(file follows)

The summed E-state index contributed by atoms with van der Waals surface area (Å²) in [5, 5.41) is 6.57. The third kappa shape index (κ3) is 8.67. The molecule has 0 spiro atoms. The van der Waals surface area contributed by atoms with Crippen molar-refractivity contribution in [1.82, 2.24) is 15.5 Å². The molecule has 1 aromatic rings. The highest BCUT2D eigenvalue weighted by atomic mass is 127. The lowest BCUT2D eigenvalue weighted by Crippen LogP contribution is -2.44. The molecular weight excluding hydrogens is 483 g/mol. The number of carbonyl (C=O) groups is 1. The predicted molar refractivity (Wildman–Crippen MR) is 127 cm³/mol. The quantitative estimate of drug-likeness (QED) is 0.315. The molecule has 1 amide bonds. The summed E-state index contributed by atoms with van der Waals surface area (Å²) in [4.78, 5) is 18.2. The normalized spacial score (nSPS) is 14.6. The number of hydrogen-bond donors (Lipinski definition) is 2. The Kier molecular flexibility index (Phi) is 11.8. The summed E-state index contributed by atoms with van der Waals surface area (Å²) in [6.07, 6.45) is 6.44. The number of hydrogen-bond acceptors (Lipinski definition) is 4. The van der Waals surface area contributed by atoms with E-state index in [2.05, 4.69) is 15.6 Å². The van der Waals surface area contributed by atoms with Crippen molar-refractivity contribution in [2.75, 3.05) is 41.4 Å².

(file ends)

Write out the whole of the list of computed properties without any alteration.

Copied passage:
The summed E-state index contributed by atoms with van der Waals surface area (Å²) in [5, 5.41) is 6.57. The third kappa shape index (κ3) is 8.67. The molecule has 0 spiro atoms. The van der Waals surface area contributed by atoms with Crippen molar-refractivity contribution in [1.82, 2.24) is 15.5 Å². The molecule has 1 aromatic rings. The highest BCUT2D eigenvalue weighted by atomic mass is 127. The lowest BCUT2D eigenvalue weighted by Crippen LogP contribution is -2.44. The molecular weight excluding hydrogens is 483 g/mol. The number of carbonyl (C=O) groups is 1. The predicted molar refractivity (Wildman–Crippen MR) is 127 cm³/mol. The quantitative estimate of drug-likeness (QED) is 0.315. The molecule has 1 amide bonds. The summed E-state index contributed by atoms with van der Waals surface area (Å²) in [4.78, 5) is 18.2. The normalized spacial score (nSPS) is 14.6. The number of hydrogen-bond donors (Lipinski definition) is 2. The Kier molecular flexibility index (Phi) is 11.8. The summed E-state index contributed by atoms with van der Waals surface area (Å²) in [6.07, 6.45) is 6.44. The number of hydrogen-bond acceptors (Lipinski definition) is 4. The van der Waals surface area contributed by atoms with E-state index in [2.05, 4.69) is 15.6 Å². The van der Waals surface area contributed by atoms with Crippen molar-refractivity contribution in [2.75, 3.05) is 41.4 Å².